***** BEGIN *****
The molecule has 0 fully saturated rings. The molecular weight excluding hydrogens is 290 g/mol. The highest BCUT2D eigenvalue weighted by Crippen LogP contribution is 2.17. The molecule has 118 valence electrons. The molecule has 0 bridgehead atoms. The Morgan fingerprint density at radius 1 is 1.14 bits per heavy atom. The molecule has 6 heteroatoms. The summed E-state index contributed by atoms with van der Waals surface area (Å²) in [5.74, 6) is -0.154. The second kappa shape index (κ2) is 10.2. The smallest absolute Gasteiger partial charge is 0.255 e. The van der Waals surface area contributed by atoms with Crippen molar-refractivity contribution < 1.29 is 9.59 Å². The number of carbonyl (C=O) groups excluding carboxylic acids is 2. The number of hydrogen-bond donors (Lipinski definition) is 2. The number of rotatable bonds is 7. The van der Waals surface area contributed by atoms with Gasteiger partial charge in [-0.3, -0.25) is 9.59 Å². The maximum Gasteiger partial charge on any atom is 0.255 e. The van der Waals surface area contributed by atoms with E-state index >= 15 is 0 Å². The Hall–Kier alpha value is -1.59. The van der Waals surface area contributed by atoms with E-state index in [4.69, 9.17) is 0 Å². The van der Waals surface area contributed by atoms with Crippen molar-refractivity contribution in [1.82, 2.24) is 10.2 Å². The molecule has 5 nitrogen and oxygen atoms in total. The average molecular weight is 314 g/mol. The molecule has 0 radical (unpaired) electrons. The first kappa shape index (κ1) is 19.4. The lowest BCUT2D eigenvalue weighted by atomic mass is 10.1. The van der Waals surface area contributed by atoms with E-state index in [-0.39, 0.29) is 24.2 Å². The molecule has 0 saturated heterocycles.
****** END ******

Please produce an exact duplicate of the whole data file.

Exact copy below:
The molecule has 0 fully saturated rings. The molecular weight excluding hydrogens is 290 g/mol. The highest BCUT2D eigenvalue weighted by Crippen LogP contribution is 2.17. The molecule has 118 valence electrons. The molecule has 0 bridgehead atoms. The Morgan fingerprint density at radius 1 is 1.14 bits per heavy atom. The molecule has 6 heteroatoms. The summed E-state index contributed by atoms with van der Waals surface area (Å²) in [5.74, 6) is -0.154. The second kappa shape index (κ2) is 10.2. The smallest absolute Gasteiger partial charge is 0.255 e. The van der Waals surface area contributed by atoms with Crippen molar-refractivity contribution < 1.29 is 9.59 Å². The number of carbonyl (C=O) groups excluding carboxylic acids is 2. The number of hydrogen-bond donors (Lipinski definition) is 2. The number of rotatable bonds is 7. The van der Waals surface area contributed by atoms with Gasteiger partial charge in [-0.3, -0.25) is 9.59 Å². The maximum Gasteiger partial charge on any atom is 0.255 e. The van der Waals surface area contributed by atoms with E-state index >= 15 is 0 Å². The Hall–Kier alpha value is -1.59. The van der Waals surface area contributed by atoms with E-state index in [4.69, 9.17) is 0 Å². The van der Waals surface area contributed by atoms with Crippen molar-refractivity contribution in [1.82, 2.24) is 10.2 Å². The molecule has 5 nitrogen and oxygen atoms in total. The average molecular weight is 314 g/mol. The molecule has 0 radical (unpaired) electrons. The first kappa shape index (κ1) is 19.4. The lowest BCUT2D eigenvalue weighted by atomic mass is 10.1. The van der Waals surface area contributed by atoms with E-state index in [-0.39, 0.29) is 24.2 Å². The molecule has 0 saturated heterocycles.